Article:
Security options; determines which users or groups can access the connection

In most SBS installs, these settings do not need to be modified. For those concerned with the security of the remote connection, you could look at modifying the encryption settings available in the General tab. The FIPS Compliant setting allows for the strongest encryption on the connection, but some remote clients, including the Remote Desktop Client for Macintosh, do not support that level of encryption and would not be able to connect.

The other folder available in the Terminal Services Configuration console is the Server Settings folder, shown in Figure 8.2. The seven options available here are self-explanatory and govern all connections to the terminal server.

Figure 8.2. Terminal Server Configuration Settings include the licensing mode of the server.

Make note of the Licensing option in this area because this is where you can change the licensing mode of the server from Per User to Per Device. In most cases, you will want to use Per User. However, if you need to change the licensing mode of the server for troubleshooting purposes, this is where you would make that change.

Running Terminal Services Manager

The Terminal Services Manager console provides information about the active sessions on the terminal server. As shown in Figure 8.3, when the Terminal Services Manager console is first opened, it lists all the existing sessions on all the terminal servers in the environment. In most SBS installations, this mostly likely will be only one server. Note that this window does not show any information about the SBS server itself because it supports only remote administration.

Figure 8.3. Terminal Services Manager lists all sessions on the server.

For each session, several pieces of information are listed. Table 8.2 lists and describes the information available for the connection. In addition, the green head icon (shaded in Figure 8.3, the last connection in the list) indicates the currently active connection. When you have multiple connections to the terminal server, such as a console connection and an RDP connection as shown in Figure 8.3, this helps you identify which session you are in so that you do not accidentally log yourself out.

Table 8.2. Session-Specific Information in the Terminal Services Management Console




Identifies the server hosting the session


Identifies the user who initiated the session


Identifies the location of the session. This will be the Console, the RDP-tcp connection number, or Disconnected if the user has dropped the session


Identifies each session with a unique number


Indicates whether the session is active or disconnected

Idle Time

Indicates how long the session has been idle

Logon Time

Indicates the time that the session was first established

The real power in the Terminal Services Manager console is in interacting with the different sessions. Although you can take some action on the sessions when logged in on the terminal server console, you will not get the full ability to manage the sessions until you connect to the server remotely. The following list describes the interaction options and how or when you might want to use them:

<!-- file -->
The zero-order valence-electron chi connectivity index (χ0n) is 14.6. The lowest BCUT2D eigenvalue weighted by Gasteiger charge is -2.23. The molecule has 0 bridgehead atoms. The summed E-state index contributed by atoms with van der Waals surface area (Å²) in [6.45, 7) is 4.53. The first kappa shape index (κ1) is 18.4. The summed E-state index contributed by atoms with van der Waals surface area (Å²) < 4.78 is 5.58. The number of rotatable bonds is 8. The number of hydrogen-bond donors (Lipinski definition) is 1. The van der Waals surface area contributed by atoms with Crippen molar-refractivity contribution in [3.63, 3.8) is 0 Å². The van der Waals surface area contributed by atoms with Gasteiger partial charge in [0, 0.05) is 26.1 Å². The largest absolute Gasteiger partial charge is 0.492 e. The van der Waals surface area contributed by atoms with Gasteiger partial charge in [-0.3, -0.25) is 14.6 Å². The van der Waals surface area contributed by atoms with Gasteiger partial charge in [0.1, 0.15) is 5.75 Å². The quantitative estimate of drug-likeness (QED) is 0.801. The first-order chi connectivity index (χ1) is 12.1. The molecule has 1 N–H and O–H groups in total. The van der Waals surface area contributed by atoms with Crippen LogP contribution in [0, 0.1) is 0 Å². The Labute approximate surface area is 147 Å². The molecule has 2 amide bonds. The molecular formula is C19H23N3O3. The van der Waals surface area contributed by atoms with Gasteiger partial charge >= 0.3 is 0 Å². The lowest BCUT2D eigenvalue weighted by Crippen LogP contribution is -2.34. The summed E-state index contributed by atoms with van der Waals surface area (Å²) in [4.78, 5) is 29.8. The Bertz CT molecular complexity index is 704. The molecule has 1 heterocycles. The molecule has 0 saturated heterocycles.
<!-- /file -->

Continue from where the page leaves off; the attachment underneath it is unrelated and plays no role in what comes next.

• ConnectAllows you to take over the session. When you select this option, you are prompted to enter the password of the user who owns the session. After you enter the correct password, the user is disconnected from the session, and the session becomes active on your screen.

  • DisconnectDrops the user from the session. The session stays active on the server, but the user is no longer in control of the session, and the session state changes to Disconnected.

  • Send MessageAllows you to send a message to the user session through a pop-up box on the session screen. Useful for letting a user know if the server needs to be restarted or for other administrative communication.

  • Remote ControlAllows you to share control of the remote session with the user. Depending on the configuration set in the Terminal Services Configuration console, the user may need to grant you access to the remote control session, but by default this authorization is not needed. You can remotely control only an active session, not a disconnected one.

  • ResetKills the remote session immediately. All resources used by the session are immediately released, and any unsaved work in open applications is lost. Think of this as the remote equivalent of powering the session off.

  • StatusDisplays a window of TCP/IP statistics for the session.

  • Log OffDisconnects the user session, but by sending a logoff command to the session. This can be done on active and disconnected sessions and is safer than doing a Reset on the connection.

Your time spent in the Terminal Services Manager console will likely be for one of two reasons: remote controlling user sessions to assist with problems or clearing out disconnected sessions. One of the hardest lessons to teach new terminal server users is to use the Log Off button instead of the big X to close the terminal server session. In some cases, this can lead to multiple disconnected sessions for a single user, tying up system resources on the terminal server. Periodically, you need to run the Terminal Services Manager console to see whether there are scores of disconnected sessions, especially sessions that have been idle for long periods of time. If and when you find them, right-click on the session and select Log Off.